All was quiet around Cedar Hollow today, too quiet. When I did some weeding and dead-heading, there was no action around the Swiss Chalet. I turned off the falls to listen. No cheeping for food.
The winds chased white clouds across the blue sky, and waved the black walnut tree’s boughs back and forth.
There was no use asking the tired little fisher boy if he knew where the wrens were. He was fast asleep.
During an afternoon break on the swing, the garden clock’s hands moved along ten minutes, 15, 20, with still no flash of brown wings to be seen.
After supper, Mr. McD and I spent some time on the swing, with the camera at the ready. Judging by the fairly wide beak of little Duke Wren the 1st, I thought it would be another whole week before their departure.
The previous overnight temperatures were so low that Mr. McD and I hauled out our winter sleepwear and turned on the furnace. Did the little wrens perhaps die of pneumonia? Did a cat catch their parents? Oh such dreadful thoughts.
But then, remembering back to the baby cardinals last year, they left the nest just wearing blue pin feathers! We couldn’t believe they were ready, but leave it they did.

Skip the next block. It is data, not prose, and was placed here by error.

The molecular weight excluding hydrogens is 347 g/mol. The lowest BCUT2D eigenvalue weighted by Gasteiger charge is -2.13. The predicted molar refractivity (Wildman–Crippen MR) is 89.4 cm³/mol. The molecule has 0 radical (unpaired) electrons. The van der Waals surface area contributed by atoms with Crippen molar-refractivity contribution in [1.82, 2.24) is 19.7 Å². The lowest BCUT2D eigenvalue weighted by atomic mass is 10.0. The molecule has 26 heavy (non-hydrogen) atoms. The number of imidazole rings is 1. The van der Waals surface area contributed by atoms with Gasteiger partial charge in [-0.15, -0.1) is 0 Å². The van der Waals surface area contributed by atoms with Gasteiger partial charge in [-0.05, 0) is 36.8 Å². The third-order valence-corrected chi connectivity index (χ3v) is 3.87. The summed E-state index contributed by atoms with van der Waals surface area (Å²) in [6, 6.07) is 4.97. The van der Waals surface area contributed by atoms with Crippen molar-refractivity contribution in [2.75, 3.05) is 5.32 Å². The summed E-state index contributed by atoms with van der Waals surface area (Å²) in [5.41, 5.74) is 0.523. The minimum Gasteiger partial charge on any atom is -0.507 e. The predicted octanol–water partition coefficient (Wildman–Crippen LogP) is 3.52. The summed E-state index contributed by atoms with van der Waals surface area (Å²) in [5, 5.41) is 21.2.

Let’s think positively now. Last night, both Lord and Lady Wren were making trips to the nest at an accelerated pace – it seemed to be every few minutes. They must have been preparing the youngsters for flight tests they planned to hold at the crack of dawn.
Bounce the Hummer came by and sat on the clothesline for several minutes, which was most unusual for him to do.
Why didn’t I ask him how many there were? Was it he, she, or they who graduated from Cedar Hollow’s flight school? Just look at its impeccable runways!
And so concludes the tale of . . . A Summer at Cedar Hollow.
(Hopefully, in the future, this little tale will be available in e-book form and paperback. Now I’ll go back to what I was supposed to be doing in the first place . . . blog on the progress of my current painting, THE BLAIR STONE ARCH. Stay tuned.)